Stephen Hawking could soon become an astronaut. Hawking told Piers Morgan on "Good Morning Britain" that Richard Branson offered to take the 75-year-old physicist and cosmologist on a trip to space.
"I can tell you what would make me happy — to travel in space. I have already completed a zero-gravity flight which allowed me to float weightless, but my ultimate ambition is to fly into space," Hawking said on the segment which aired Monday. "I thought no one would take me, but Richard Branson has offered me a seat on Virgin Galactic, and I said yes immediately. Since that day, I have never changed my mind."
Branson started Virgin Galactic, a private space tourism company, in 2004, and despite ambitiously hoping to launch manned space flights by the end of 2009, the company has yet to conduct a maiden flight. In 2014, the company's suborbital space plane SpaceShipTwo crashed and killed one pilot and injured another.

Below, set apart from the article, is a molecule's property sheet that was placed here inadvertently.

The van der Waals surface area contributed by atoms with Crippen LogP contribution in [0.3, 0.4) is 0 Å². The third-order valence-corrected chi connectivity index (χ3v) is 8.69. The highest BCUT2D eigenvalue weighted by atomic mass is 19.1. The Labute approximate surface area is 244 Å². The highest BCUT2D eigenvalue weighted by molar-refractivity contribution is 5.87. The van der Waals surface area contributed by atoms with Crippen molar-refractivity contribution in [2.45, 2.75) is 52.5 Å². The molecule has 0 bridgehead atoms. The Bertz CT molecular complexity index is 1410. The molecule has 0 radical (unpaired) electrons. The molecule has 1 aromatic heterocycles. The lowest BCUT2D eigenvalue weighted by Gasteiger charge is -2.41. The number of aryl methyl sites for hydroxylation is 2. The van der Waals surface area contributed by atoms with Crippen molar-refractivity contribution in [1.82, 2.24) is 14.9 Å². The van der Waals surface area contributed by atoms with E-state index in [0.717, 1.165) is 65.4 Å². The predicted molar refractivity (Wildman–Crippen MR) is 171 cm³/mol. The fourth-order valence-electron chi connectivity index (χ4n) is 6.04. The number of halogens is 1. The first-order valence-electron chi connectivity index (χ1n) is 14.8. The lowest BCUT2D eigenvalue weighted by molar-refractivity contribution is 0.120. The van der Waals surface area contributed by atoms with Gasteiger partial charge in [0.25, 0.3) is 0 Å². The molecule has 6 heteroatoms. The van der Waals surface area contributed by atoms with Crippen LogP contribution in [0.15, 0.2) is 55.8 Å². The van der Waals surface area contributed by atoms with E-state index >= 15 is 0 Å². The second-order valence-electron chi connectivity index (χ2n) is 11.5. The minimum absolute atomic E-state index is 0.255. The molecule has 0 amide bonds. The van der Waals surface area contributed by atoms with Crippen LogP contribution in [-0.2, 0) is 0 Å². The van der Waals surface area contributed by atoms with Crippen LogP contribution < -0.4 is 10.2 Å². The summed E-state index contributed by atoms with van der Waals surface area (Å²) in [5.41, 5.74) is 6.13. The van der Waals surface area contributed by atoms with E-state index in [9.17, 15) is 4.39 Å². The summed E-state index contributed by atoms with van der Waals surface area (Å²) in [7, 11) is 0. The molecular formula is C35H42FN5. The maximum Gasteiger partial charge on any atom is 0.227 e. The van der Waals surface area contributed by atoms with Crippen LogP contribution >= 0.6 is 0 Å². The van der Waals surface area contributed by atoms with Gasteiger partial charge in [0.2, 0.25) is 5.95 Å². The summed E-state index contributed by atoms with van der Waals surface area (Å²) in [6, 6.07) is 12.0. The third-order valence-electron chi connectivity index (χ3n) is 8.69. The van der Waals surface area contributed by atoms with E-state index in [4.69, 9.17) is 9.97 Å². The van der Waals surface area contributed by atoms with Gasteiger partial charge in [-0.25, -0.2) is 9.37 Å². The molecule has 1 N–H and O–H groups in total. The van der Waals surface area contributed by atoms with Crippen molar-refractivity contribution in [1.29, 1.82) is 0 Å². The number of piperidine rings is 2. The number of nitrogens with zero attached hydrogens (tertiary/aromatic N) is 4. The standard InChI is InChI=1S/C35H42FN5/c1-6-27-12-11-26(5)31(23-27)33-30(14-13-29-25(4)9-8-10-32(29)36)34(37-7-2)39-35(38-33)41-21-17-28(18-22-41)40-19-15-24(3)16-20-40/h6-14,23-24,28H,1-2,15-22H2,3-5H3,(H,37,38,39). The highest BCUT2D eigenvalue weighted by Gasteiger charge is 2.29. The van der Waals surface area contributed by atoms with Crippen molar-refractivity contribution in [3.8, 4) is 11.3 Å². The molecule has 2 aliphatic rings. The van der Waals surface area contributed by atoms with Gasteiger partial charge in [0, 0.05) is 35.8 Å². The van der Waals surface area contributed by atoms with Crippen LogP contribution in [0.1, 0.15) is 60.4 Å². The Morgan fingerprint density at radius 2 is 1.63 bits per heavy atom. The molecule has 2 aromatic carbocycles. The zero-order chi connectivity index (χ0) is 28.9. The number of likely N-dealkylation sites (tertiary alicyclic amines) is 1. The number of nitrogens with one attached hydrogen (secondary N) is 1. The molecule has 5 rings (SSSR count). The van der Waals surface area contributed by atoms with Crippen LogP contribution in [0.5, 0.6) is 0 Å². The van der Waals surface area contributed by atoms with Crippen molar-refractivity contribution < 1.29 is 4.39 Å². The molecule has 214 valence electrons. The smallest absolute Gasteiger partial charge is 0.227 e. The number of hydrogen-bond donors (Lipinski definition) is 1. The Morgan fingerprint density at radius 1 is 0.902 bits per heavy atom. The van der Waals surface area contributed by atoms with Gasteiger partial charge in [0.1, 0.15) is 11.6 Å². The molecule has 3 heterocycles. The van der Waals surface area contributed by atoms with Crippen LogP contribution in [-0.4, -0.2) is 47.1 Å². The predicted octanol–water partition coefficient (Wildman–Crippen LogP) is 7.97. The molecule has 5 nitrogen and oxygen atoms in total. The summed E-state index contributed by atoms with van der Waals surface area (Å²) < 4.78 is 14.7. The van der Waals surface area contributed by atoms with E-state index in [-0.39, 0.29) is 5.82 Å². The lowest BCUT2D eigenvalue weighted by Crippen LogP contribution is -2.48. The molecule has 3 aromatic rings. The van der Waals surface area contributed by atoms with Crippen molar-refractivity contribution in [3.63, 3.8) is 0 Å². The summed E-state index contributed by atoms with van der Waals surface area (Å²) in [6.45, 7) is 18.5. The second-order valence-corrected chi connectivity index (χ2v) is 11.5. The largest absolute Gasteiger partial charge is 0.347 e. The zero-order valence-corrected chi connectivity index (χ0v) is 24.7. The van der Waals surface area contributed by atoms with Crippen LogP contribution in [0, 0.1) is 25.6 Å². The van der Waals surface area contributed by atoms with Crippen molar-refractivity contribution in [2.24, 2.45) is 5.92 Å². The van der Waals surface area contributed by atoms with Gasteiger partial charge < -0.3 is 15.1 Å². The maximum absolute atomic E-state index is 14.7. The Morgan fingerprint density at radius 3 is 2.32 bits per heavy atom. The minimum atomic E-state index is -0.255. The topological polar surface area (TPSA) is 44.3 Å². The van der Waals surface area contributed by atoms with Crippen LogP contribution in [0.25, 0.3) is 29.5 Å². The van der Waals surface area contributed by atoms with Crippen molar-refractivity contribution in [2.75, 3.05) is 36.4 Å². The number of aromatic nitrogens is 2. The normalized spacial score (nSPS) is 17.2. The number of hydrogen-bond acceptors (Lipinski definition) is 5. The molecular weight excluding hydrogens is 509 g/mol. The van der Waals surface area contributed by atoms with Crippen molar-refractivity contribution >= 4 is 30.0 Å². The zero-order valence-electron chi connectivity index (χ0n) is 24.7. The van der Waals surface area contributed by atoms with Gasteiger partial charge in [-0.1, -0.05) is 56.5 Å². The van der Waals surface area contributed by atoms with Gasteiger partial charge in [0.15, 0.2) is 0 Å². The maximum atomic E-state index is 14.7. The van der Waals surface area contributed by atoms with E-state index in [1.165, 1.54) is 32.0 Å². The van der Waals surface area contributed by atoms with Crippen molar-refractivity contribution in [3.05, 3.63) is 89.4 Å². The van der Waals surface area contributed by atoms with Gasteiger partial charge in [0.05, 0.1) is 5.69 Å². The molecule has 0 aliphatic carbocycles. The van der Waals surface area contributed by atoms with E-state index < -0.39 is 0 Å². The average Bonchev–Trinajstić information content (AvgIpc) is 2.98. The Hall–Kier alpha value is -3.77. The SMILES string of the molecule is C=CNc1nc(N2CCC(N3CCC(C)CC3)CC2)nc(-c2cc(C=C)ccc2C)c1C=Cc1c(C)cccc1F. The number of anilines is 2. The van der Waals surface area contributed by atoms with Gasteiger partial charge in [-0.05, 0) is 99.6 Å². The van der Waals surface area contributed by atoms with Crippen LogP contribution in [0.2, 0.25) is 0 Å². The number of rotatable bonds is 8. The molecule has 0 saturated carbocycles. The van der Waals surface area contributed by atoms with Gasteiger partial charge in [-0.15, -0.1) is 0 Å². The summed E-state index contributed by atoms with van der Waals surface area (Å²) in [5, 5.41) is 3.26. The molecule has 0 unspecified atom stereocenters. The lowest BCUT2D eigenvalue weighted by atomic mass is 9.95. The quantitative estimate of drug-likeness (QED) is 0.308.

But last year, the company returned to the skies again with two successful test flights. Earlier this month, the company announced it had spun off its small satellite technology team into it's own company, called Virgin Orbit. Virgin Galactic has taken down payments for tickets to space, which cost $200,000 and entitle the purchaser to just a few minutes outside of the earth's atmosphere.
In 2007, Hawking experienced a few minutes of weightlessness during a flight over the Atlantic onboard a modified Boeing 727 jet operated by Zero Gravity, a U.S. company that provides zero gravity flights to passengers for a few thousand dollars.
Hawking is one of the world's most famous scientists, both for his work in cosmology and theoretical physics and his battle against ALS, a motor neuron disease that has left him in computerized a wheel chair. His 1988 popular science book, "A Brief History of Time: From the Big Bang to Black Holes," was an international bestseller.